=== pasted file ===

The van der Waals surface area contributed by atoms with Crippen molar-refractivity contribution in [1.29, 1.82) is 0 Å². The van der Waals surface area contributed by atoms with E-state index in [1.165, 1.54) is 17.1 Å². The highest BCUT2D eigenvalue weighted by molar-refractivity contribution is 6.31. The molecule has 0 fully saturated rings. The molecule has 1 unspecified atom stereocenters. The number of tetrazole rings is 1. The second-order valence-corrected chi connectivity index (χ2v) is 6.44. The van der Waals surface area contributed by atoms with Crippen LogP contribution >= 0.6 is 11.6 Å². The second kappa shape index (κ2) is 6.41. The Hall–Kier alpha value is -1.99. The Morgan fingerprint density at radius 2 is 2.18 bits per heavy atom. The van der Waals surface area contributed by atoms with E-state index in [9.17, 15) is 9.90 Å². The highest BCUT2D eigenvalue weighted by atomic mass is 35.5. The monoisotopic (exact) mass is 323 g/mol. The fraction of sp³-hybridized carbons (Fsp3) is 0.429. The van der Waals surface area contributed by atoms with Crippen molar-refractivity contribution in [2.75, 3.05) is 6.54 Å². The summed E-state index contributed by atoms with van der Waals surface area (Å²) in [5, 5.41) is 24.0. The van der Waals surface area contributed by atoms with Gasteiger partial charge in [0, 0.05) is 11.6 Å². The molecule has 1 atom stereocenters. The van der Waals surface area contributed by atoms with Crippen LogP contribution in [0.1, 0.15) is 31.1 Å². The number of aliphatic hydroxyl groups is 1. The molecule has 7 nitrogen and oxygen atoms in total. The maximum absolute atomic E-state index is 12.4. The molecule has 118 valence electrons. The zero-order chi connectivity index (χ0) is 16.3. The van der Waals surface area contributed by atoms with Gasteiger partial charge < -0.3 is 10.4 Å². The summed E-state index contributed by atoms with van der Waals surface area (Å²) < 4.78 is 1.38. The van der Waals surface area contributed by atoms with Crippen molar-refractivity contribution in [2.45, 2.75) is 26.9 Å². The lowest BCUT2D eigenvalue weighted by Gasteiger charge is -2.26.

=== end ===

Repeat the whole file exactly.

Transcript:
The van der Waals surface area contributed by atoms with Crippen molar-refractivity contribution in [1.29, 1.82) is 0 Å². The van der Waals surface area contributed by atoms with E-state index in [1.165, 1.54) is 17.1 Å². The highest BCUT2D eigenvalue weighted by molar-refractivity contribution is 6.31. The molecule has 0 fully saturated rings. The molecule has 1 unspecified atom stereocenters. The number of tetrazole rings is 1. The second-order valence-corrected chi connectivity index (χ2v) is 6.44. The van der Waals surface area contributed by atoms with Crippen LogP contribution >= 0.6 is 11.6 Å². The second kappa shape index (κ2) is 6.41. The Hall–Kier alpha value is -1.99. The Morgan fingerprint density at radius 2 is 2.18 bits per heavy atom. The van der Waals surface area contributed by atoms with E-state index in [9.17, 15) is 9.90 Å². The highest BCUT2D eigenvalue weighted by atomic mass is 35.5. The monoisotopic (exact) mass is 323 g/mol. The fraction of sp³-hybridized carbons (Fsp3) is 0.429. The van der Waals surface area contributed by atoms with Crippen molar-refractivity contribution in [2.75, 3.05) is 6.54 Å². The summed E-state index contributed by atoms with van der Waals surface area (Å²) in [5, 5.41) is 24.0. The van der Waals surface area contributed by atoms with Gasteiger partial charge in [0, 0.05) is 11.6 Å². The molecule has 1 atom stereocenters. The van der Waals surface area contributed by atoms with Crippen LogP contribution in [0.1, 0.15) is 31.1 Å². The number of aliphatic hydroxyl groups is 1. The molecule has 7 nitrogen and oxygen atoms in total. The maximum absolute atomic E-state index is 12.4. The molecule has 118 valence electrons. The zero-order chi connectivity index (χ0) is 16.3. The van der Waals surface area contributed by atoms with Gasteiger partial charge < -0.3 is 10.4 Å². The summed E-state index contributed by atoms with van der Waals surface area (Å²) < 4.78 is 1.38. The van der Waals surface area contributed by atoms with Crippen molar-refractivity contribution in [2.45, 2.75) is 26.9 Å². The lowest BCUT2D eigenvalue weighted by Gasteiger charge is -2.26.